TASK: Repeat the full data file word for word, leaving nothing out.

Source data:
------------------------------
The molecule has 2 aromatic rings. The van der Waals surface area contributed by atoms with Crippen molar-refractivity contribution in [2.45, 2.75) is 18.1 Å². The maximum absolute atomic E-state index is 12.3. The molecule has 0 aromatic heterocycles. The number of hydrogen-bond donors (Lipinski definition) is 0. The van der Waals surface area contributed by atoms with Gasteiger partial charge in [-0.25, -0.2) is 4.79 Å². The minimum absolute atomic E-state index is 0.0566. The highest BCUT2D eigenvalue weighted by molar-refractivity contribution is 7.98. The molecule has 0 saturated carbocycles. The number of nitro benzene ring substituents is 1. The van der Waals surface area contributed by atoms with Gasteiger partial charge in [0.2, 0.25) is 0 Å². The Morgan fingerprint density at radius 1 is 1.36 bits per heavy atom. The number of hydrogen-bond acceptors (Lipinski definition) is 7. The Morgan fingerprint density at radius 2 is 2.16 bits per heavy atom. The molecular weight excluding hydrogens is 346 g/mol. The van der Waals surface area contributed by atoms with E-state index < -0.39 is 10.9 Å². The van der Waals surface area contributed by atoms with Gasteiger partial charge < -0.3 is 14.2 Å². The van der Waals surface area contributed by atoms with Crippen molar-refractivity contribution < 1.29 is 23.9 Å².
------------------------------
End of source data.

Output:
The molecule has 2 aromatic rings. The van der Waals surface area contributed by atoms with Crippen molar-refractivity contribution in [2.45, 2.75) is 18.1 Å². The maximum absolute atomic E-state index is 12.3. The molecule has 0 aromatic heterocycles. The number of hydrogen-bond donors (Lipinski definition) is 0. The van der Waals surface area contributed by atoms with Gasteiger partial charge in [-0.25, -0.2) is 4.79 Å². The minimum absolute atomic E-state index is 0.0566. The highest BCUT2D eigenvalue weighted by molar-refractivity contribution is 7.98. The molecule has 0 saturated carbocycles. The number of nitro benzene ring substituents is 1. The van der Waals surface area contributed by atoms with Gasteiger partial charge in [0.2, 0.25) is 0 Å². The Morgan fingerprint density at radius 1 is 1.36 bits per heavy atom. The number of hydrogen-bond acceptors (Lipinski definition) is 7. The Morgan fingerprint density at radius 2 is 2.16 bits per heavy atom. The molecular weight excluding hydrogens is 346 g/mol. The van der Waals surface area contributed by atoms with E-state index < -0.39 is 10.9 Å². The van der Waals surface area contributed by atoms with Gasteiger partial charge < -0.3 is 14.2 Å². The van der Waals surface area contributed by atoms with Crippen molar-refractivity contribution < 1.29 is 23.9 Å².